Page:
Interest rates down, dairy prices up

Last week the Reserve Bank reduced the Official Cash Rate (OCR) by 25 basis points to a new low of 2%. The downward shift was widely expected.

Their main reason for doing so was low global inflation and the prospect that domestic inflation would remain below the 1 to 3% target range. Internationally interest rates are at record lows, as economies struggle to gain economic momentum in the face of a slow-down in China and a domino effect elsewhere.

The dilemma for our central bank is that our interest rates remain relatively high against other counties. That’s increasing demand for the kiwi dollar and the exchange rate. They say, “The high exchange rate is adding further pressure to the export and import-competing sectors and, together with low global inflation, is causing negative inflation in the tradables sector. This makes it difficult for the Bank to meet its inflation objective. A decline in the exchange rate is needed.”

Given the exchange rate imperative, there is every prospect that our Reserve Bank will lower the OCR even further this year and next. Some bank economists are picking it may go as low as 1.5%. Whether this will have much effect on mortgage interest rates remains to be seen, but the message for those with mortgages is that staying with short term fixed rates is likely to be the best mortgage strategy for the moment.

Some are saying the Reserve Bank will have to look to other measures if it wants to bring house price inflation under control and reduce the risk to the financial system should house prices fall. The Reserve Bank itself says, “House price inflation remains excessive and has become more broad-based across the regions, adding to concerns about financial stability. The Bank is consulting on stronger macro-prudential measures that should help to mitigate financial system risks arising from the rapid escalation in house prices.”

So what may those other measures be?

The most obvious one is strengthening the loan-to-value ratio (LVR) restrictions that are already in place. The LVR is a measure of how much a bank lends against a property, compared to the value of that property.

Last month the Reserve Bank announced new LVR restrictions will apply nationwide. Those restrictions come into force on 1 October but most banks have already adopted the new standard.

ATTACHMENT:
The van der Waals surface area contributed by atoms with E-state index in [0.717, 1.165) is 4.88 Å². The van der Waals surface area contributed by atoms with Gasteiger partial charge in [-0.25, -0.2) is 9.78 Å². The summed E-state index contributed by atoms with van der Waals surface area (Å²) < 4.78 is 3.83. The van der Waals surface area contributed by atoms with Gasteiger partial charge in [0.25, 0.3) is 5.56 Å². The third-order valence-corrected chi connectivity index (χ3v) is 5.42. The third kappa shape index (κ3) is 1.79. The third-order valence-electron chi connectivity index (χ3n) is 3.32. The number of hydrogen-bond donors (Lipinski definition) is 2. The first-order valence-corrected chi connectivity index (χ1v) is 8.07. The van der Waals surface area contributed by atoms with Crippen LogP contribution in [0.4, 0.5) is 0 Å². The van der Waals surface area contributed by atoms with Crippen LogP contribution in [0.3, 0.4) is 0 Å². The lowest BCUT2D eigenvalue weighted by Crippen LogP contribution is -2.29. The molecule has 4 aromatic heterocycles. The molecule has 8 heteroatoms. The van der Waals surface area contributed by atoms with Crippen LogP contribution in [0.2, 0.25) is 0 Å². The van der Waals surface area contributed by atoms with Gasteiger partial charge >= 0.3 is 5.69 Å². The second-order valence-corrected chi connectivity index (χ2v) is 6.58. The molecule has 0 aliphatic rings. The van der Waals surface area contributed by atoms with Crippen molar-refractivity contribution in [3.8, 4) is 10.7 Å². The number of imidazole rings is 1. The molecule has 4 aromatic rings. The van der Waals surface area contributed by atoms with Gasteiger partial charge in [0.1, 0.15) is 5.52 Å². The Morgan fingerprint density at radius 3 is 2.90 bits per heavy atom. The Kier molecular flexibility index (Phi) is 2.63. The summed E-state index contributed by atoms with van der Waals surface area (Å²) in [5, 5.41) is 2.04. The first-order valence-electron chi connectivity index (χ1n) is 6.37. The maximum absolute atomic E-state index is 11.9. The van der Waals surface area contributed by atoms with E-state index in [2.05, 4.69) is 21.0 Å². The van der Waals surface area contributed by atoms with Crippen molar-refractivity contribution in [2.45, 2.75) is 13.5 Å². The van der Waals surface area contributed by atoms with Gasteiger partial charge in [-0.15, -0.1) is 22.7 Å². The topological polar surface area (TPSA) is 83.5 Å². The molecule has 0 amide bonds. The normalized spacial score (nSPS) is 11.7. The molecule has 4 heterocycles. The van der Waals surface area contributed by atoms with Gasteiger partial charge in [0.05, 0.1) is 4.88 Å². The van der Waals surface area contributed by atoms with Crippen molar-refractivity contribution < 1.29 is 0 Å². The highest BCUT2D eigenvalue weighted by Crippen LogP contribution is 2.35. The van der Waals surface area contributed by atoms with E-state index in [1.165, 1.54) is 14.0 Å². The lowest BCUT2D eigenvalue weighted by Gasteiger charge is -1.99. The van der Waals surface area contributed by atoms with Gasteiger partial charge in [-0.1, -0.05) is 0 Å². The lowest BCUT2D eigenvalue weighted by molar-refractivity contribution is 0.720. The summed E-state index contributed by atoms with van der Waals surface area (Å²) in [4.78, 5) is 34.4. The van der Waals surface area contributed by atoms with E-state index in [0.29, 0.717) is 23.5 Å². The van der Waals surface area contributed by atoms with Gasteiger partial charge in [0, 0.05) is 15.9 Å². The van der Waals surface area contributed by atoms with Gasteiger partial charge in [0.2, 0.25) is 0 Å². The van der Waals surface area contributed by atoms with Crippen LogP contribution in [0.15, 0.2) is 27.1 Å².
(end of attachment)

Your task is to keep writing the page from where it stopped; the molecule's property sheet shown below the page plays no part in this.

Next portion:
Here’s a summary:

• Banks will be forced to require a 40% deposit for at least 95% of the loans they make to property investors. That is not likely to affect property investors who will have adequate equity in their existing portfolio. It will most affect those just starting out on the property escalator and the speculative investors with high gearing.

• When lending to home buyers banks will require a 20% for at least 90% of bank lending. This will most affect first home buyers and those trading up.

• The restrictions do not apply to owner-occupiers or investors who are constructing or purchasing a new dwelling (to encourage the supply of new housing stock).

Other options that could be considered by the Reserve Bank include:

• A cap on debt to income ratios for home loans. The bank has already stated it is looking at this as an option, but says more work is required before it could be implemented.

• Putting an end to interest-only loans. These loans are more popular with property investors than home owners, so in that sense they would be more targeted, but it is debatable whether this would add much to the controls that are already in place.

Dairy higher

Elsewhere in the economy, dairy farmers would have welcomed the outcome of last week’s GlobalDairyTrade (GDT) auction.

Overall, dairy prices gained 12.7% on the auction two weeks earlier. Whole milk powder prices were up 18.9% to US$2,695 a tonne.

While that is still less than the US$3,000 a tonne required to put dairy farmers back in the black, many commentators are now seeing this as the sign that the long-awaited turnaround is underway. My reading of previous boom and bust cycles suggests that is likely.

It seems the rise comes as supply moderates – out of Europe in particular – and demand from Chinese buyers picks up.

These things are never as quick as one would hope, but the prospect of better times to come is now coming into focus.

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